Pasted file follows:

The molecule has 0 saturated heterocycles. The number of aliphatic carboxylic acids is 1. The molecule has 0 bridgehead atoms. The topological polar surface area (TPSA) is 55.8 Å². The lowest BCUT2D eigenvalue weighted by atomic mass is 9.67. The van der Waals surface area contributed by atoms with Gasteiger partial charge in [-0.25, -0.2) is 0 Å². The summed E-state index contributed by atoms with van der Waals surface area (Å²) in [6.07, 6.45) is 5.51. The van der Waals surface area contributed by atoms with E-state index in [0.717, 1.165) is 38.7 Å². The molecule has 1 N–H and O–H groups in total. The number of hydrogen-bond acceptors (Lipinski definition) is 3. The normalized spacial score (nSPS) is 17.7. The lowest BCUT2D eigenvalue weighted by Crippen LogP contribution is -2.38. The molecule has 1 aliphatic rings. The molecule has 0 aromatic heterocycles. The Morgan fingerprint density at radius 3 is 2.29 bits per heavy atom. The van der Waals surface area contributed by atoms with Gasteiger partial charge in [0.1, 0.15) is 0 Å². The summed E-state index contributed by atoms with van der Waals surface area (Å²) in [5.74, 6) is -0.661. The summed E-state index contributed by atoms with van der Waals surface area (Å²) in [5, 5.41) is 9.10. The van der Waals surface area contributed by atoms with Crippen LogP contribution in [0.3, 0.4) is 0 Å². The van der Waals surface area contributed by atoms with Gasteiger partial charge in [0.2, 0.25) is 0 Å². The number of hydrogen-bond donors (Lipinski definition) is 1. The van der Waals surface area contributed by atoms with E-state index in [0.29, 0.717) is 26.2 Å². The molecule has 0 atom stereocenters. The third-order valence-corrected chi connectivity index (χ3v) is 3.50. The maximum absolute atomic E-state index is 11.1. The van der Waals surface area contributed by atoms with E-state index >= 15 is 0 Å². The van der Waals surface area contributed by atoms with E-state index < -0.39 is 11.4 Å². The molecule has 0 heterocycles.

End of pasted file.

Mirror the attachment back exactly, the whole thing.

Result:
The molecule has 0 saturated heterocycles. The number of aliphatic carboxylic acids is 1. The molecule has 0 bridgehead atoms. The topological polar surface area (TPSA) is 55.8 Å². The lowest BCUT2D eigenvalue weighted by atomic mass is 9.67. The van der Waals surface area contributed by atoms with Gasteiger partial charge in [-0.25, -0.2) is 0 Å². The summed E-state index contributed by atoms with van der Waals surface area (Å²) in [6.07, 6.45) is 5.51. The van der Waals surface area contributed by atoms with E-state index in [0.717, 1.165) is 38.7 Å². The molecule has 1 N–H and O–H groups in total. The number of hydrogen-bond acceptors (Lipinski definition) is 3. The normalized spacial score (nSPS) is 17.7. The lowest BCUT2D eigenvalue weighted by Crippen LogP contribution is -2.38. The molecule has 1 aliphatic rings. The molecule has 0 aromatic heterocycles. The Morgan fingerprint density at radius 3 is 2.29 bits per heavy atom. The van der Waals surface area contributed by atoms with Gasteiger partial charge in [0.1, 0.15) is 0 Å². The summed E-state index contributed by atoms with van der Waals surface area (Å²) in [5.74, 6) is -0.661. The summed E-state index contributed by atoms with van der Waals surface area (Å²) in [5, 5.41) is 9.10. The van der Waals surface area contributed by atoms with Crippen LogP contribution in [0.3, 0.4) is 0 Å². The van der Waals surface area contributed by atoms with Gasteiger partial charge in [0.2, 0.25) is 0 Å². The number of hydrogen-bond donors (Lipinski definition) is 1. The van der Waals surface area contributed by atoms with E-state index in [0.29, 0.717) is 26.2 Å². The molecule has 0 atom stereocenters. The third-order valence-corrected chi connectivity index (χ3v) is 3.50. The maximum absolute atomic E-state index is 11.1. The van der Waals surface area contributed by atoms with E-state index >= 15 is 0 Å². The van der Waals surface area contributed by atoms with E-state index < -0.39 is 11.4 Å². The molecule has 0 heterocycles.